July | August 2017






Cuba, Iran and the Pacific Rim—What it Means to States

By Justin Fisk, CSG Washington, D.C., Office
During much of the past year, the White House has been engaged in an ambitious foreign policy agenda that includes restoring diplomatic relations with Cuba, finalizing a nuclear deal with Iran and negotiating a free-trade agreement with 11 countries along the Pacific Rim.
In December 2014, President Obama announced he would re-establish diplomatic ties with Raul Castro’s Cuba. Six months later, Obama announced that the U.S. had reached an unprecedented multilateral agreement that would prevent Iran from obtaining nuclear weapons. In the next few months, the Obama administration is expected to finalize one of the largest free-trade agreements ever concluded.
Following is a roundup of the administration’s recent foreign policy activities in each of these areas and what it means for states.
Last December, President Obama announced efforts to re-establish diplomatic ties with Cuba. States that heavily export to Cuba—such as Louisiana, Mississippi, Florida and Virginia—benefited due to an easing of export restrictions. Other states are experiencing more air travel to Cuba. According to the Cuban tourism ministry, a record 1 million travelers visited Cuba in the first quarter of this year, which is a 14 percent increase from the same period last year. At a flag-raising ceremony at the U.S. Embassy in Havana earlier this month, Secretary of State John Kerry said American travel to Cuba had increased 35 percent since January, reported The Wall Street Journal in an Aug. 17 story.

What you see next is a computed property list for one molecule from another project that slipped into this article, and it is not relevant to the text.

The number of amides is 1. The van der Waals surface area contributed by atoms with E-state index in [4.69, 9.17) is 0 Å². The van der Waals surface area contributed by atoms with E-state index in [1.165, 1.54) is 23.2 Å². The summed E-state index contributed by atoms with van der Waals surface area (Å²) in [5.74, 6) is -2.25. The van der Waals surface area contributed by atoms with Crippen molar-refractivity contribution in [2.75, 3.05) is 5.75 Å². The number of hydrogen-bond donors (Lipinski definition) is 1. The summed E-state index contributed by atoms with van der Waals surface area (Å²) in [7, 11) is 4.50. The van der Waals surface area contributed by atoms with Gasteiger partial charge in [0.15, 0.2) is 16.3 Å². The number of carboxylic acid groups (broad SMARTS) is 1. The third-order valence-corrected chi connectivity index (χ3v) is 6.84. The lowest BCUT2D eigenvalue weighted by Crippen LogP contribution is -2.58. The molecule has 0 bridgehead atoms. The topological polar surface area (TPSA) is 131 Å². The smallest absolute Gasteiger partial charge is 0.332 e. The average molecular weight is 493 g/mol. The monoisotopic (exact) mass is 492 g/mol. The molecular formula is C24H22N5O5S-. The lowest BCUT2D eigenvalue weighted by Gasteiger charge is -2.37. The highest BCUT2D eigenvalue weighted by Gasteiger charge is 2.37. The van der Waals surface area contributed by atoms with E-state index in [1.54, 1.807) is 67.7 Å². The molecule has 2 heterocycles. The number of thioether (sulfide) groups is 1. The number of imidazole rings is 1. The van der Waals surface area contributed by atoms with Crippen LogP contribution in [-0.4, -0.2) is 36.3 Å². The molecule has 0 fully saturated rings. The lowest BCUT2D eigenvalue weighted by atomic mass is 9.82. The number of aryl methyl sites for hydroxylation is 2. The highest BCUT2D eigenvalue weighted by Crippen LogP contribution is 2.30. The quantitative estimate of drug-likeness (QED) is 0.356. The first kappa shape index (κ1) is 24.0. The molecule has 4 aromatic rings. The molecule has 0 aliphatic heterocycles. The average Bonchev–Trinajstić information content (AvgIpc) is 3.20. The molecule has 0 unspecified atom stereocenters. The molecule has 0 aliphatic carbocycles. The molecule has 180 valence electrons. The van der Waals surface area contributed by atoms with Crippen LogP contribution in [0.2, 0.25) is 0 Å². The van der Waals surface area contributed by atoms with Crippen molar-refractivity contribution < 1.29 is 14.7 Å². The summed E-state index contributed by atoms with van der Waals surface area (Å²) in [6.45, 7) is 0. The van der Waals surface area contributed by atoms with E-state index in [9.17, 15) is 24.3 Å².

In July, the U.S. and Cuba reached a deal to restore diplomatic relations, which began with each country reopening their respective embassies. Secretary of State John Kerry visited Cuba in August to raise the American flag over the U.S. Embassy in Havana for the first time in 54 years. Despite the restoration of diplomatic ties and the expansion of tourism and trade, only Congress can definitively end the U.S. embargo and ease travel restrictions completely.
President Obama is currently using executive authority to grant exceptions to the congressionally imposed travel and trade embargoes, such as expanding commercial sales between the two countries and allowing American travelers in Cuba to use credit and debit cards. Lawmakers from both parties have introduced legislation in recent months that would end the embargo or ease travel restrictions. In fact, the Senate Appropriations Committee became the first Congressional committee to pass legislation that would help normalize relations by easing travel restrictions; however, Congress has stalled on 2016 fiscal year appropriations, preventing the legislation from becoming law.
According to the Pew Research Center, 73 percent of Americans approve of re-establishing diplomatic relations with Cuba and ending the U.S. trade embargo. Still, it remains unclear if Congress will repeal the embargo once it returns from August recess.